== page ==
Gujarati Wedding Dal, also called Gujarati Lagan Dal is an aromatic preparation of split pigeon peas, peanuts and whole spices. The sour, spicy and slightly sweet flavour of this flowing dal is exactly like the Gujarati Dal we eat as part of a wedding thali.
Serve with rice for a truly Gujarati dal-bhaat experience. Delicious!My recipe for Gujarati Dal is so easy and flavoursome. It’s a classic Indian comfort food recipe I make at least once every fortnight.
While Gujarati Dal at weddings is usually a more filling affair, at home, it can be much more casual. I like to eat it as it is, with boiled rice and a dollop of plain set yoghurt. There’s something so satisfying about the hot and sour dal against the cold yoghurt. A touch of jaggery in the dal offsets the flavours so beautifully.
If you’d like to make a meal of it, try serving your dal with the following to create a Gujarati thali at home:
Oily toor dal (also called split pigeon peas, arhar or tuver), water, ginger, chilli, tomatoes, turmeric, kokum, salt, jaggery, coriander, ghee, cinnamon, curry leaves, star anise, cloves, asafoetida, dried chilli, mustard seeds, cumin seeds, peanuts, cashews.My favourite part are the simmered peanuts and cashews which become extremely tender and melt in your mouth.
For this type of dal, it’s best to use the oily style of split pigeon peas (toor/tuver/arhar). They are dried and coated in a slick of oil to preserve them for months, even years.This makes toor the ultimate pantry ingredient to have on standby when the contents of your fridge is looking sparse.
Always wash dal to rinse away oil. As a child my mother would keep me occupied by placing a bowl of toor dal in warm water in front of me so I could swish and swoosh the oil away. It was the ultimate sensory activity for a bored little monkey like me, and something I still find utterly cathartic today.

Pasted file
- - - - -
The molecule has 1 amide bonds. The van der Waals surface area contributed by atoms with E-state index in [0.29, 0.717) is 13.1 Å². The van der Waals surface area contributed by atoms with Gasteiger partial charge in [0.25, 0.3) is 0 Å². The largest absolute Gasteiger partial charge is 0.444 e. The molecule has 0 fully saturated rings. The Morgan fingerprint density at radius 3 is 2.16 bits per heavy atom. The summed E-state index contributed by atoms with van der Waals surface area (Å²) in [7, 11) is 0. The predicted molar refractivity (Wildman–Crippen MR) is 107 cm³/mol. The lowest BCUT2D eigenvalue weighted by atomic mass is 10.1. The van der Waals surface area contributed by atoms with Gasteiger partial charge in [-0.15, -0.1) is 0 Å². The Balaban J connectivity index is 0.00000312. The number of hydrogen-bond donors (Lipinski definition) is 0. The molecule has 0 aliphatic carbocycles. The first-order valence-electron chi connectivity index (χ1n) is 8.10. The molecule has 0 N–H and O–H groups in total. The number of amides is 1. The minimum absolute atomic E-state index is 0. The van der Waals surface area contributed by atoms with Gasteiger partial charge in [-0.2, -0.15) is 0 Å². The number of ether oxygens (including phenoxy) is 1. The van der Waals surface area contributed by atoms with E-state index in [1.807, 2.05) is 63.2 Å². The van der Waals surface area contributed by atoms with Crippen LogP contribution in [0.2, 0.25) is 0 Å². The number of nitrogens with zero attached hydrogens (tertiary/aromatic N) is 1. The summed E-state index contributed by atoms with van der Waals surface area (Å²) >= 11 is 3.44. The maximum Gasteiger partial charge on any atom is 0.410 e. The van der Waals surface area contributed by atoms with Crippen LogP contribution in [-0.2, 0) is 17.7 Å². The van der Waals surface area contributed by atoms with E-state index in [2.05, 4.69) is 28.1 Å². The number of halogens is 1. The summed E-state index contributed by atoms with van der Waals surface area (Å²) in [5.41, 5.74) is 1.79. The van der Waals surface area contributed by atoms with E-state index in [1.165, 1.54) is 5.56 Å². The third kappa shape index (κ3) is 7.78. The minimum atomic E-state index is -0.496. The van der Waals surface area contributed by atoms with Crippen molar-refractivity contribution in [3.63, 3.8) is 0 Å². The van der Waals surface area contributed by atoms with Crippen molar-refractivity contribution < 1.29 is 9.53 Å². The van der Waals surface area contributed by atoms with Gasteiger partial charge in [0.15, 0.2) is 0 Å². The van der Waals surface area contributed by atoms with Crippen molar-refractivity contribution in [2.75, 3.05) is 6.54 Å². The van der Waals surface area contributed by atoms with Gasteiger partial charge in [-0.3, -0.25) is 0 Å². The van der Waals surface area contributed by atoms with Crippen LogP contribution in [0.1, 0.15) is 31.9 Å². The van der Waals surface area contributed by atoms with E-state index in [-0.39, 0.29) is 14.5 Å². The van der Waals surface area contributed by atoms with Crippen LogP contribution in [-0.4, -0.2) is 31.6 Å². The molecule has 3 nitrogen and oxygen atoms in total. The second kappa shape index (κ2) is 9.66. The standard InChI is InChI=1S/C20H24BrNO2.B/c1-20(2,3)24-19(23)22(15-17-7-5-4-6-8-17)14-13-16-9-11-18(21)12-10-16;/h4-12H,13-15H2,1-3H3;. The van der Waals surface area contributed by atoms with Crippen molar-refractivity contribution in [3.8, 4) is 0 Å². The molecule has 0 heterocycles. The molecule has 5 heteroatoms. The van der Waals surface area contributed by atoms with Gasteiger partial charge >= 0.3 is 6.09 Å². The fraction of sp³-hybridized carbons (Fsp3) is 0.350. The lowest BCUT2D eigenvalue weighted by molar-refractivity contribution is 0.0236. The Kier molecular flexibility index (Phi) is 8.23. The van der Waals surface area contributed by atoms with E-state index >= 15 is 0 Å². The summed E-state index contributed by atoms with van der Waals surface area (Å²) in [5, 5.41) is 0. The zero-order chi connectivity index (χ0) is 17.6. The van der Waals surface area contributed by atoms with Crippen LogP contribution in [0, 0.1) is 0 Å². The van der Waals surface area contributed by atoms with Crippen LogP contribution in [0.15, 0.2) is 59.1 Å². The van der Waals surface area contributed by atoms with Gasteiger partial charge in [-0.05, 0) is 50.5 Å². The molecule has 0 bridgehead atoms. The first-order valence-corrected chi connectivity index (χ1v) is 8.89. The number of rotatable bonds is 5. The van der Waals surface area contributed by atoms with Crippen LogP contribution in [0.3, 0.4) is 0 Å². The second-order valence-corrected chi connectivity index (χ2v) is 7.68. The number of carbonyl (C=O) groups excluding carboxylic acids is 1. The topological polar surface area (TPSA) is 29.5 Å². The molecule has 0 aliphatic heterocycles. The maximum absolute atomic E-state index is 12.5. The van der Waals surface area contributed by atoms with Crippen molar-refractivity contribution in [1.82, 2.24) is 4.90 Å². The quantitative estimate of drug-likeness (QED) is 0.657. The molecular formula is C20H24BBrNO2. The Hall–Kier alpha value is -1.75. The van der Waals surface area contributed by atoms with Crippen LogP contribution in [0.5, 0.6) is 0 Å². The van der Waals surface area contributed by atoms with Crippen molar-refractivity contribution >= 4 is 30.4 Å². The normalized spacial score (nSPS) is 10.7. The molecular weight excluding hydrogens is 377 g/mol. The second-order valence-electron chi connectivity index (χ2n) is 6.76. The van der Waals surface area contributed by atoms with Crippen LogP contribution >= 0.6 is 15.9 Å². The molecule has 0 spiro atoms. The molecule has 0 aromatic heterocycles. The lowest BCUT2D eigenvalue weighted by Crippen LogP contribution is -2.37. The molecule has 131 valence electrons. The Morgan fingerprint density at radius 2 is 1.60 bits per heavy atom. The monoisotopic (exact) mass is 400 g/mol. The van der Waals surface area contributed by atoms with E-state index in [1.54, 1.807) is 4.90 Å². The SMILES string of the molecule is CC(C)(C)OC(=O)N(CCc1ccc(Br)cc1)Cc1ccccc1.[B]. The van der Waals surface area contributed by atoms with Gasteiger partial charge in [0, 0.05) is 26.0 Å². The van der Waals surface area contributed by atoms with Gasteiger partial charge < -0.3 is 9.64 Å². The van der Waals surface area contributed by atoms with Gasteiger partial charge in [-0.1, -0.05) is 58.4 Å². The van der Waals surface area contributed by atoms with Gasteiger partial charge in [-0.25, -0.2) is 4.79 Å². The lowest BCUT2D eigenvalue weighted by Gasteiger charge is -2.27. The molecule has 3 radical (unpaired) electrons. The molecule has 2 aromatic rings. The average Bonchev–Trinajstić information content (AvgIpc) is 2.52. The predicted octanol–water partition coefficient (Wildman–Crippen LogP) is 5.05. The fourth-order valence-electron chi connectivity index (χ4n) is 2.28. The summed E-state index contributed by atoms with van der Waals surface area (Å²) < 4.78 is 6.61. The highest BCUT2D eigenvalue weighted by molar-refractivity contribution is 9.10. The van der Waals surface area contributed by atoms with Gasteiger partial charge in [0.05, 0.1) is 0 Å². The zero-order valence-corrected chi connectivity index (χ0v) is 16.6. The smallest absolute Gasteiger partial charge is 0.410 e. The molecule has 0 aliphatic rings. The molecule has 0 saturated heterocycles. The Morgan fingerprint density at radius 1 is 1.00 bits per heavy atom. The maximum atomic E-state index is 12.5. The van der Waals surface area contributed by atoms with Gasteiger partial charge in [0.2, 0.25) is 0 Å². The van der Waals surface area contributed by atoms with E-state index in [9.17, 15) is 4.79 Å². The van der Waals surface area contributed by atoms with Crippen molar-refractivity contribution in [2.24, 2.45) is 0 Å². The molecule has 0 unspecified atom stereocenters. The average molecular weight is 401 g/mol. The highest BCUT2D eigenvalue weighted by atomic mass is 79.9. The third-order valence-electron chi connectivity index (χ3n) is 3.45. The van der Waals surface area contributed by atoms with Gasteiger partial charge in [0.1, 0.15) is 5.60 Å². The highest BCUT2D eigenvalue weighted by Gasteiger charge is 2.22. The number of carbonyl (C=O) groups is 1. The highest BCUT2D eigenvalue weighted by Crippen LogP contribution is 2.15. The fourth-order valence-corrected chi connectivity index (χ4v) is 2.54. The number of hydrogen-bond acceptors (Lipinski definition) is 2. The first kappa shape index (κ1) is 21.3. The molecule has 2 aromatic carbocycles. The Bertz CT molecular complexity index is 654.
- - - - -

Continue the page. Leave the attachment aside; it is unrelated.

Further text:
To make light work of boiling dal, this recipe calls for a pressure cooker. I use a traditional pressure cooker with a whistle attachment. You can also use an Instant Pot or equivalent pressure pot.Place the dal in a pressure cooker along with 1L of water.
Close the pressure cooker (whistle on) and cook for 7 whistles. If you’re using an Instant Pot or similar pressure pot, cook on high pressure for 15 minutes. Carefully release the steam. The dal should be really mushy, almost liquid.
Fear not! You can still have your dal. Simply boil the dal in a large pan, covered with a tight-fitting lid for 30-35 minutes or until mushy. Add a teaspoon of oil to the pot to reduce the amount of foam that builds up inside the pot. Do not leave boiling dal unattended as it can overflow.
Since this is a wedding-style of Gujarati Dal, this recipe does not include onion or garlic. For various religious reasons, many people refrain from eating these two ingredients. Therefore the dal served at celebrations is almost always free from onion and garlic.
Dal simply refers to ‘pulses’. There are dozens of varieties of Gujarati Dal and each home will have a unique method of preparation for these variants. Eat these with rice, rotli, paratha or Let’s explore some of the most popular ones.
Not only is Dal Dhokli a one-pot wonder, it’s also packed with mouth-puckering hot, sweet and sour flavours, protein and comforting carbs. The spicing is gentle and aromatic with star anise, cinnamon, cloves and ajwain-flecked dhokli (a cross between a dumpling and pasta).
Gujarati Mug is a simple dish of whole green mug (moong/mung beans). There are so many ways to prepare this protein-packed pulse. The Gujarati way uses just a handful of spices, ginger, chilli and sometimes tomatoes. I like to add lots of garlic! Perfect with a bowl of plain rice or black pepper paratha.
This variety of dal is similar to the above, except it calls for split, skinless mug (moong/mung beans). The final result is creamier than the dish with whole mug and the appearance is more yellow in colour, since the green skins are removed.
Thick and creamy black lentils (of Dal Makhani fame) with simple spices. A traditional dish for Saturdays. Saturday represents the day of Lord Hanuman. Belief has it that he gathers his otherworldly strength from eating such lentils. Urad is packed with vitamins, protein and iron, so move over Popeye- Hanuman’s in town and he brings with him the strength of a thousand elephants and karahi’s full of Urad!
A combination of three types of lentils. Usually toor (arhar dal), chana dal and moong dal but the recipe can vary from cook to cook. I like to add split, skinless urad dal. Trevti Dal is creamy and thick, with a tempering of both whole spices and ground spices.
I have mixed feelings about including Kadhi in this list, simply because it’s not technically a type of dal. However, most recipes call for besan (gram flour) which is a chickpea-based product, so I’ll let it slide!Yoghurt-laden Kadhi is almost always served in the same way as dal (with rice or as part of a thali). At most Gujarati weddings, the hosts will serve either Gujarati Toor Dal or Kadhi, not both.
Follow me on social media to tell me how you liked this recipe + get extra recipes!